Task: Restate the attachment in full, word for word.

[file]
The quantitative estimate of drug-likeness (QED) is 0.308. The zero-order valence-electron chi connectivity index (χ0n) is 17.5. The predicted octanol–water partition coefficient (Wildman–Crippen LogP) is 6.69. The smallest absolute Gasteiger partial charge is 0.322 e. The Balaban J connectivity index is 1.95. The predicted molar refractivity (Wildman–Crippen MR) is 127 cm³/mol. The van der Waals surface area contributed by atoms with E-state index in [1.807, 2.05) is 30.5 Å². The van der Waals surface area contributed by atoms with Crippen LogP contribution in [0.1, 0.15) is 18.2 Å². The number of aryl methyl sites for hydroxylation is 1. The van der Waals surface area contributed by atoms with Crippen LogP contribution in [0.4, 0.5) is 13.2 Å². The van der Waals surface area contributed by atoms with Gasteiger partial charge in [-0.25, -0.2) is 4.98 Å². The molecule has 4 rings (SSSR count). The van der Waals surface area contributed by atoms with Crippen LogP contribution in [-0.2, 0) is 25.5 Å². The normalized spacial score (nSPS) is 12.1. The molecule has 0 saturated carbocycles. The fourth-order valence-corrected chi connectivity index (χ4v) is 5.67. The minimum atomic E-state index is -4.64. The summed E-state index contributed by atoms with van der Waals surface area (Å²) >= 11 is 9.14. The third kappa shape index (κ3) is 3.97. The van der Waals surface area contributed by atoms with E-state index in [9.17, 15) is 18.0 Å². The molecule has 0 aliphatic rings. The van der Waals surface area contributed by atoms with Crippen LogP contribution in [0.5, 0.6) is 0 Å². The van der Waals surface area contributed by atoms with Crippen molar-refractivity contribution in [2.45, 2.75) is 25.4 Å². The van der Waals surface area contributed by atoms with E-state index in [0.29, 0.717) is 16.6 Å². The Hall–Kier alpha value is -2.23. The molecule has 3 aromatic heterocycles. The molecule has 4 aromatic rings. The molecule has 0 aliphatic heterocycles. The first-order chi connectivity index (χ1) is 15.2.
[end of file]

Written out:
The quantitative estimate of drug-likeness (QED) is 0.308. The zero-order valence-electron chi connectivity index (χ0n) is 17.5. The predicted octanol–water partition coefficient (Wildman–Crippen LogP) is 6.69. The smallest absolute Gasteiger partial charge is 0.322 e. The Balaban J connectivity index is 1.95. The predicted molar refractivity (Wildman–Crippen MR) is 127 cm³/mol. The van der Waals surface area contributed by atoms with E-state index in [1.807, 2.05) is 30.5 Å². The van der Waals surface area contributed by atoms with Crippen LogP contribution in [0.1, 0.15) is 18.2 Å². The number of aryl methyl sites for hydroxylation is 1. The van der Waals surface area contributed by atoms with Crippen LogP contribution in [0.4, 0.5) is 13.2 Å². The van der Waals surface area contributed by atoms with Gasteiger partial charge in [-0.25, -0.2) is 4.98 Å². The molecule has 4 rings (SSSR count). The van der Waals surface area contributed by atoms with Crippen LogP contribution in [-0.2, 0) is 25.5 Å². The normalized spacial score (nSPS) is 12.1. The molecule has 0 saturated carbocycles. The fourth-order valence-corrected chi connectivity index (χ4v) is 5.67. The minimum atomic E-state index is -4.64. The summed E-state index contributed by atoms with van der Waals surface area (Å²) >= 11 is 9.14. The third kappa shape index (κ3) is 3.97. The van der Waals surface area contributed by atoms with E-state index in [9.17, 15) is 18.0 Å². The molecule has 0 aliphatic rings. The van der Waals surface area contributed by atoms with Crippen LogP contribution in [0.5, 0.6) is 0 Å². The van der Waals surface area contributed by atoms with Crippen molar-refractivity contribution in [2.45, 2.75) is 25.4 Å². The van der Waals surface area contributed by atoms with E-state index in [0.29, 0.717) is 16.6 Å². The Hall–Kier alpha value is -2.23. The molecule has 3 aromatic heterocycles. The molecule has 4 aromatic rings. The molecule has 0 aliphatic heterocycles. The first-order chi connectivity index (χ1) is 15.2.